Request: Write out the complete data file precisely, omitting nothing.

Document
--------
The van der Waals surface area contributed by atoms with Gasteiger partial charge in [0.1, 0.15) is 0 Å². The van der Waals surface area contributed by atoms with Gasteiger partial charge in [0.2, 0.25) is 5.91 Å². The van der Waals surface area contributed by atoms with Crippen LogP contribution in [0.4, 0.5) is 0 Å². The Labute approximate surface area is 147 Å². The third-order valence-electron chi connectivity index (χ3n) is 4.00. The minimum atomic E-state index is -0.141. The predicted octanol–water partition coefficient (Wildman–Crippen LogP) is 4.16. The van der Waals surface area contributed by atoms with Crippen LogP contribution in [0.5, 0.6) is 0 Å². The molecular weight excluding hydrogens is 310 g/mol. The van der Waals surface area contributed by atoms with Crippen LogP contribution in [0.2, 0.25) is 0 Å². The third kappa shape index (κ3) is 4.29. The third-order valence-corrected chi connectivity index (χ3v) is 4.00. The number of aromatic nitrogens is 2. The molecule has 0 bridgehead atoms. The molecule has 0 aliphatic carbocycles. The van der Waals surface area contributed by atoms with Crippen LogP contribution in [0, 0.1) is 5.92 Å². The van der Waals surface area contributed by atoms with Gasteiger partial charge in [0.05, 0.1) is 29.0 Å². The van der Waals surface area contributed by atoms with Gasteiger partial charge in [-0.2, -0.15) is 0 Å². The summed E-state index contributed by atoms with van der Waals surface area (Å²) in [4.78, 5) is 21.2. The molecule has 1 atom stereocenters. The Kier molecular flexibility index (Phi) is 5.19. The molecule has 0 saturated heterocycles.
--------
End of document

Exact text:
The van der Waals surface area contributed by atoms with Gasteiger partial charge in [0.1, 0.15) is 0 Å². The van der Waals surface area contributed by atoms with Gasteiger partial charge in [0.2, 0.25) is 5.91 Å². The van der Waals surface area contributed by atoms with Crippen LogP contribution in [0.4, 0.5) is 0 Å². The Labute approximate surface area is 147 Å². The third-order valence-electron chi connectivity index (χ3n) is 4.00. The minimum atomic E-state index is -0.141. The predicted octanol–water partition coefficient (Wildman–Crippen LogP) is 4.16. The van der Waals surface area contributed by atoms with Crippen LogP contribution in [0.5, 0.6) is 0 Å². The molecular weight excluding hydrogens is 310 g/mol. The van der Waals surface area contributed by atoms with Crippen LogP contribution in [0.2, 0.25) is 0 Å². The third kappa shape index (κ3) is 4.29. The third-order valence-corrected chi connectivity index (χ3v) is 4.00. The number of aromatic nitrogens is 2. The molecule has 0 bridgehead atoms. The molecule has 0 aliphatic carbocycles. The van der Waals surface area contributed by atoms with Crippen LogP contribution in [0, 0.1) is 5.92 Å². The van der Waals surface area contributed by atoms with Gasteiger partial charge in [0.05, 0.1) is 29.0 Å². The van der Waals surface area contributed by atoms with Gasteiger partial charge in [-0.2, -0.15) is 0 Å². The summed E-state index contributed by atoms with van der Waals surface area (Å²) in [4.78, 5) is 21.2. The molecule has 1 atom stereocenters. The Kier molecular flexibility index (Phi) is 5.19. The molecule has 0 saturated heterocycles.